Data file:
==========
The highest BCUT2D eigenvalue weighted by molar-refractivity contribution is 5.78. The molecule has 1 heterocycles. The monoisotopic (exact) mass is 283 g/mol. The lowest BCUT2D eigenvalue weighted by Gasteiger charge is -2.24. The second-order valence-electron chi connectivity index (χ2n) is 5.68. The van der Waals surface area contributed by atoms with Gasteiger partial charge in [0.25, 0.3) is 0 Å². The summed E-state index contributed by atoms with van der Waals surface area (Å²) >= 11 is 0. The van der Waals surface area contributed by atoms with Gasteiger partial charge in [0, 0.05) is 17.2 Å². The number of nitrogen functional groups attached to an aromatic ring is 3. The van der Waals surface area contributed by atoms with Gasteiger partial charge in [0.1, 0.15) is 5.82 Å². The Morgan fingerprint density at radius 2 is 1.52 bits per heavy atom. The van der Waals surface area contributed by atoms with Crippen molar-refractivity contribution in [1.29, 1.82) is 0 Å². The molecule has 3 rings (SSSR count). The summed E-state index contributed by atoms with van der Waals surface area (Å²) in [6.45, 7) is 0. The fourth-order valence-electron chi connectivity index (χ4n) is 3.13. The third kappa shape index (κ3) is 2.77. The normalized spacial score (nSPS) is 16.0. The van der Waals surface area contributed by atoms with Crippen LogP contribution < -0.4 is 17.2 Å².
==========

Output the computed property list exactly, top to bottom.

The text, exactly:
The highest BCUT2D eigenvalue weighted by molar-refractivity contribution is 5.78. The molecule has 1 heterocycles. The monoisotopic (exact) mass is 283 g/mol. The lowest BCUT2D eigenvalue weighted by Gasteiger charge is -2.24. The second-order valence-electron chi connectivity index (χ2n) is 5.68. The van der Waals surface area contributed by atoms with Gasteiger partial charge in [0.25, 0.3) is 0 Å². The summed E-state index contributed by atoms with van der Waals surface area (Å²) >= 11 is 0. The van der Waals surface area contributed by atoms with Gasteiger partial charge in [0, 0.05) is 17.2 Å². The number of nitrogen functional groups attached to an aromatic ring is 3. The van der Waals surface area contributed by atoms with Gasteiger partial charge in [0.1, 0.15) is 5.82 Å². The Morgan fingerprint density at radius 2 is 1.52 bits per heavy atom. The van der Waals surface area contributed by atoms with Crippen molar-refractivity contribution in [1.29, 1.82) is 0 Å². The molecule has 3 rings (SSSR count). The summed E-state index contributed by atoms with van der Waals surface area (Å²) in [6.45, 7) is 0. The fourth-order valence-electron chi connectivity index (χ4n) is 3.13. The third kappa shape index (κ3) is 2.77. The normalized spacial score (nSPS) is 16.0. The van der Waals surface area contributed by atoms with Crippen LogP contribution < -0.4 is 17.2 Å².